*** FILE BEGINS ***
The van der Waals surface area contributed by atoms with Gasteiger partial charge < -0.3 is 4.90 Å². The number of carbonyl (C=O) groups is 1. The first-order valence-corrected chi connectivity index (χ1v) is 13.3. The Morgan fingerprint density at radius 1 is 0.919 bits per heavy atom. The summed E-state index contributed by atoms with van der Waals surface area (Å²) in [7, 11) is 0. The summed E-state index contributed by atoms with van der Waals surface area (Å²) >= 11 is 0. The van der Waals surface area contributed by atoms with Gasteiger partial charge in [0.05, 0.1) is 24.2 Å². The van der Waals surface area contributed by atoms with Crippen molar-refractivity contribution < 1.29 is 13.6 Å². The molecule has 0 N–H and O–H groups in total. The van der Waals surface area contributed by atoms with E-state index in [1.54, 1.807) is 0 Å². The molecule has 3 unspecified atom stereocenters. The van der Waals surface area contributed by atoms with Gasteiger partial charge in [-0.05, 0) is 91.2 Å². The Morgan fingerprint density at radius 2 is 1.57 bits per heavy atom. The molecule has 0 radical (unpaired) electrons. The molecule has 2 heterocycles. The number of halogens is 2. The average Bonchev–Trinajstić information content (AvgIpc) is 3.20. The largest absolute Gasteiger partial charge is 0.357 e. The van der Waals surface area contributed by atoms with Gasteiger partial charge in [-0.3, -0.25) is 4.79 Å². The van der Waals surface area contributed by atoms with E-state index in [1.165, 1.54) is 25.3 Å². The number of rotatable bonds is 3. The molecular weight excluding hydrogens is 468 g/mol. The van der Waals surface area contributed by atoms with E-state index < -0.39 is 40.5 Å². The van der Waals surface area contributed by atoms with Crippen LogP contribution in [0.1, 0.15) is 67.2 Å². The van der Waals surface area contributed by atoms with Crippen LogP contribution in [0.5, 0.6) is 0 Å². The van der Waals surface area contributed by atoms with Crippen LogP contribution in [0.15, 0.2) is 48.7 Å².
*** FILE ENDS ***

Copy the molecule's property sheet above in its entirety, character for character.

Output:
The van der Waals surface area contributed by atoms with Gasteiger partial charge < -0.3 is 4.90 Å². The number of carbonyl (C=O) groups is 1. The first-order valence-corrected chi connectivity index (χ1v) is 13.3. The Morgan fingerprint density at radius 1 is 0.919 bits per heavy atom. The summed E-state index contributed by atoms with van der Waals surface area (Å²) in [7, 11) is 0. The summed E-state index contributed by atoms with van der Waals surface area (Å²) >= 11 is 0. The van der Waals surface area contributed by atoms with Gasteiger partial charge in [0.05, 0.1) is 24.2 Å². The van der Waals surface area contributed by atoms with Crippen molar-refractivity contribution < 1.29 is 13.6 Å². The molecule has 0 N–H and O–H groups in total. The van der Waals surface area contributed by atoms with E-state index in [1.54, 1.807) is 0 Å². The molecule has 3 unspecified atom stereocenters. The van der Waals surface area contributed by atoms with Gasteiger partial charge in [-0.05, 0) is 91.2 Å². The Morgan fingerprint density at radius 2 is 1.57 bits per heavy atom. The molecule has 0 radical (unpaired) electrons. The molecule has 2 heterocycles. The number of halogens is 2. The average Bonchev–Trinajstić information content (AvgIpc) is 3.20. The largest absolute Gasteiger partial charge is 0.357 e. The van der Waals surface area contributed by atoms with Gasteiger partial charge in [-0.3, -0.25) is 4.79 Å². The van der Waals surface area contributed by atoms with E-state index in [1.165, 1.54) is 25.3 Å². The number of rotatable bonds is 3. The molecular weight excluding hydrogens is 468 g/mol. The van der Waals surface area contributed by atoms with E-state index < -0.39 is 40.5 Å². The van der Waals surface area contributed by atoms with Crippen LogP contribution in [0.1, 0.15) is 67.2 Å². The van der Waals surface area contributed by atoms with Crippen LogP contribution in [0.5, 0.6) is 0 Å². The van der Waals surface area contributed by atoms with Crippen LogP contribution in [0.15, 0.2) is 48.7 Å².